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7 Important Questions to Ask Your Prospective GMAT Tutor.

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Director
Director
User avatar
P
Status: Professional GMAT Tutor
Affiliations: AB, cum laude, Harvard University (Class of '02)
Joined: 10 Jul 2015
Posts: 773
Location: United States (CA)
Age: 40
GMAT 1: 770 Q47 V48
GMAT 2: 730 Q44 V47
GMAT 3: 750 Q50 V42
GRE 1: Q168 V169
WE: Education (Education)
7 Important Questions to Ask Your Prospective GMAT Tutor.  [#permalink]

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New post 08 Oct 2017, 18:01
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I'm a Harvard grad, 99% GMAT scorer and professional GMAT tutor since 2002. I understand that my rates are not affordable for most students, so here is a quick guide to finding a great GMAT tutor at an affordable price.

1) How many years and hours of experience do you have? Are you part-time or full-time?

Notice that I said years and hours. I’ve always thought that having “x years of experience” at anything is a very misleading statistic. If I practice piano 1 hour per year for 20 years, then that means that I technically have 20 years of piano-playing experience…but I still won't be very good at piano, of course. That's why total hours of experience matter far more than total years of experience--and it is generally accepted that one needs at least 10,000 hours of practice to become a master at anything. Who wants to trust their scores to a "hobbyist" GMAT tutor?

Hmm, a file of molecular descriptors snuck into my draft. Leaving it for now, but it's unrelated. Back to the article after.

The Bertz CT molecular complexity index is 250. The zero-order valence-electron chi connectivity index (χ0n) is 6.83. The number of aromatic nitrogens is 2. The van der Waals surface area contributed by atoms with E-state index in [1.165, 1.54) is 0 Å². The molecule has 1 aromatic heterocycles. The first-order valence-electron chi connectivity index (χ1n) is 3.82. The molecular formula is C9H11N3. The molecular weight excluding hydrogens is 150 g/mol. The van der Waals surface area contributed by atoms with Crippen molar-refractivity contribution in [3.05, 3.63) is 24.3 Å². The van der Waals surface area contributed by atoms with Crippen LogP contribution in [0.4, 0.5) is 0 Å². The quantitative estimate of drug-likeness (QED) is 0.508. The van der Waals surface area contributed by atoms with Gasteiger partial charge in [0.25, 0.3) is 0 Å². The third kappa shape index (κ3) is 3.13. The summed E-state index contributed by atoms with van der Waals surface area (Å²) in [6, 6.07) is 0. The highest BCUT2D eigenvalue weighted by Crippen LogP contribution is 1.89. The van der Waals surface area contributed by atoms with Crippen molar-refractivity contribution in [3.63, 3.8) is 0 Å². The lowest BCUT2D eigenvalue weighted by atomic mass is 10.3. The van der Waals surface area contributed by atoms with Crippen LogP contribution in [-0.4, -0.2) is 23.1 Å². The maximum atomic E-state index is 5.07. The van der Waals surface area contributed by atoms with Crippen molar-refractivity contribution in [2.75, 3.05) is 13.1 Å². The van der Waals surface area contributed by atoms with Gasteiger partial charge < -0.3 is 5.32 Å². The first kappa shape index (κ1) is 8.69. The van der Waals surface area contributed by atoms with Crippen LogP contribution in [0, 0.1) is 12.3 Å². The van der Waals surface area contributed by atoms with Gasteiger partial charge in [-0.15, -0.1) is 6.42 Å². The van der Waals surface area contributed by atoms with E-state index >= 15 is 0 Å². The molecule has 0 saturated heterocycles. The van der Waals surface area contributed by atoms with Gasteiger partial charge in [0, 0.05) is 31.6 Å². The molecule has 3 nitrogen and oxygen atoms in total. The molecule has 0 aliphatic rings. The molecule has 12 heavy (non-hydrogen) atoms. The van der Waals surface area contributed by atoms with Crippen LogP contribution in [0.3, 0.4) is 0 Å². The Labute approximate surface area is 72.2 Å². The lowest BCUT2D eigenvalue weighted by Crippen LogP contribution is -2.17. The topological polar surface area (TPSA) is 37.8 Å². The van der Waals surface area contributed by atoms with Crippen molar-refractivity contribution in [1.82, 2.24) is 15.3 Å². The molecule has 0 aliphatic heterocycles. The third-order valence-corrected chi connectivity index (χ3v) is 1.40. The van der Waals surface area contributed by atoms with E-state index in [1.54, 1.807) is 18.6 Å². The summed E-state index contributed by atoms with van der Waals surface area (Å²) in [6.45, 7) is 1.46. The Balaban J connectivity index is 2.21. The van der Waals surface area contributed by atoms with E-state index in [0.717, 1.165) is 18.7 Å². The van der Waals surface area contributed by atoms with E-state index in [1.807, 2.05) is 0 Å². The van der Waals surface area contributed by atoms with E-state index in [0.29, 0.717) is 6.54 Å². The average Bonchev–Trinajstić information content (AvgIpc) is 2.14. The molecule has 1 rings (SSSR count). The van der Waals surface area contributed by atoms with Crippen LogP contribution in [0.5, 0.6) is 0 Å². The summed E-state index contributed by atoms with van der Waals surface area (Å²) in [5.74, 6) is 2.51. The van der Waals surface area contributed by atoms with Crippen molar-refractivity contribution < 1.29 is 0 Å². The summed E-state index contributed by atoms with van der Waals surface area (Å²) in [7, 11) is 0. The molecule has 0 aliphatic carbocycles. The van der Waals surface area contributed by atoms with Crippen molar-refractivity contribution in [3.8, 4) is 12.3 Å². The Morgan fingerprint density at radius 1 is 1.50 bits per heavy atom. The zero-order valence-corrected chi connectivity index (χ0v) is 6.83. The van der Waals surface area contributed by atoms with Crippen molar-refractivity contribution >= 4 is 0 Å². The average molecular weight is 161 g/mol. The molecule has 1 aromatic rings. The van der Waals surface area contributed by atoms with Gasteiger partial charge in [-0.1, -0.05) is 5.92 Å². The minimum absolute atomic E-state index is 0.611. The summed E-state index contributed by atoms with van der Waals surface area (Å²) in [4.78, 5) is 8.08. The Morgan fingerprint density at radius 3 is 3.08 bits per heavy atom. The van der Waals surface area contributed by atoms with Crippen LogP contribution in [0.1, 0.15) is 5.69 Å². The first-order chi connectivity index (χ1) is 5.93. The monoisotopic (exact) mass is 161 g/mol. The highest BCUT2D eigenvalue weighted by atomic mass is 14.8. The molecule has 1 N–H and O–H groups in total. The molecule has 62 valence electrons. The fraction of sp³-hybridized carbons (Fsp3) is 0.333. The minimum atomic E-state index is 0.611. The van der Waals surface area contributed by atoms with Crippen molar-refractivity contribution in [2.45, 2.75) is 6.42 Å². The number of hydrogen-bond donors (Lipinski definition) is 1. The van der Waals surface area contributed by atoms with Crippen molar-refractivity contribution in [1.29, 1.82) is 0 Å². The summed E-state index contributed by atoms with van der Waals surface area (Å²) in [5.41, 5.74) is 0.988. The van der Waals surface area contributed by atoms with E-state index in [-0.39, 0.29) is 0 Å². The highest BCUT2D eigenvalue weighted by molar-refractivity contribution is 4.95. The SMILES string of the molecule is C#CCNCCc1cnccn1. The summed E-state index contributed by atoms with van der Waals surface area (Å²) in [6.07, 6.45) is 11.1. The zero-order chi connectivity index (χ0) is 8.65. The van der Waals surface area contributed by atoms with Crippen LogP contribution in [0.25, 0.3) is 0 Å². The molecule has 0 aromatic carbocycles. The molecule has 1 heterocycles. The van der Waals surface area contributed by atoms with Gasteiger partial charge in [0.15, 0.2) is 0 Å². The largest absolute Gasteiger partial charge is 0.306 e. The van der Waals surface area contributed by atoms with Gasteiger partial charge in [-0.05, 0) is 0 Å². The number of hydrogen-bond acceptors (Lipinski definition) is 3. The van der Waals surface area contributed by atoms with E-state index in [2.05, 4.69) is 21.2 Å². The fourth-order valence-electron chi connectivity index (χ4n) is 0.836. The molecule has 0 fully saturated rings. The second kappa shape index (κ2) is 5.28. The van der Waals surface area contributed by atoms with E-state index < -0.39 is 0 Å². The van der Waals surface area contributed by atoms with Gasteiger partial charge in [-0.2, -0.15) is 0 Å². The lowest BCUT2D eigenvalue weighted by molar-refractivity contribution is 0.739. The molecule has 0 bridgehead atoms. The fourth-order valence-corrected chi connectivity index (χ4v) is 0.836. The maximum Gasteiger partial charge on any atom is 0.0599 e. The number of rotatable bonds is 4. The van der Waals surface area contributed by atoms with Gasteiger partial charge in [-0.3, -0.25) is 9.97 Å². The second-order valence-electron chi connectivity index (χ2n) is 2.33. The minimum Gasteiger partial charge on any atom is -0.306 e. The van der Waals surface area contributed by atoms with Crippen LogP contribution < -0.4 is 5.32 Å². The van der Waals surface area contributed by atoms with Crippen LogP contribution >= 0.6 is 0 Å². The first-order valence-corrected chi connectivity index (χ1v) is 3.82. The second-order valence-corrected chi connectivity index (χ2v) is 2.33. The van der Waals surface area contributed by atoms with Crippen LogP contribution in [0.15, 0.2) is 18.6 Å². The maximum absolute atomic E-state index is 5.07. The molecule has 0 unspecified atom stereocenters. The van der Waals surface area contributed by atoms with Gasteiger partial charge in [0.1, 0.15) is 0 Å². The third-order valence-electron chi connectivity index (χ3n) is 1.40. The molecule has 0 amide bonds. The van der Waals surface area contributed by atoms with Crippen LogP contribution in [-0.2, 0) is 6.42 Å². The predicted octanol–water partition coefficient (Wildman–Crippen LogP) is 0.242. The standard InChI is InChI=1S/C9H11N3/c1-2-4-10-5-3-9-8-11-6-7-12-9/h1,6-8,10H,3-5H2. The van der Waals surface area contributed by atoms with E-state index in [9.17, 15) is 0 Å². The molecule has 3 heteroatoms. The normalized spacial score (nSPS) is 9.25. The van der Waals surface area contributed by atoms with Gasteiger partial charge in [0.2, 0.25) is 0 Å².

2) How many students have you tutored? What types of scores/improvements have they achieved?

There is nothing wrong with a tutor who teaches other subjects such as the GRE, LSAT, SAT or ACT--these tests all have similarities, and having additional teaching experience is always a good thing--but you also want to find someone who has significant experience with the GMAT exam specifically--one who has worked with a wide variety of students at all score ranges.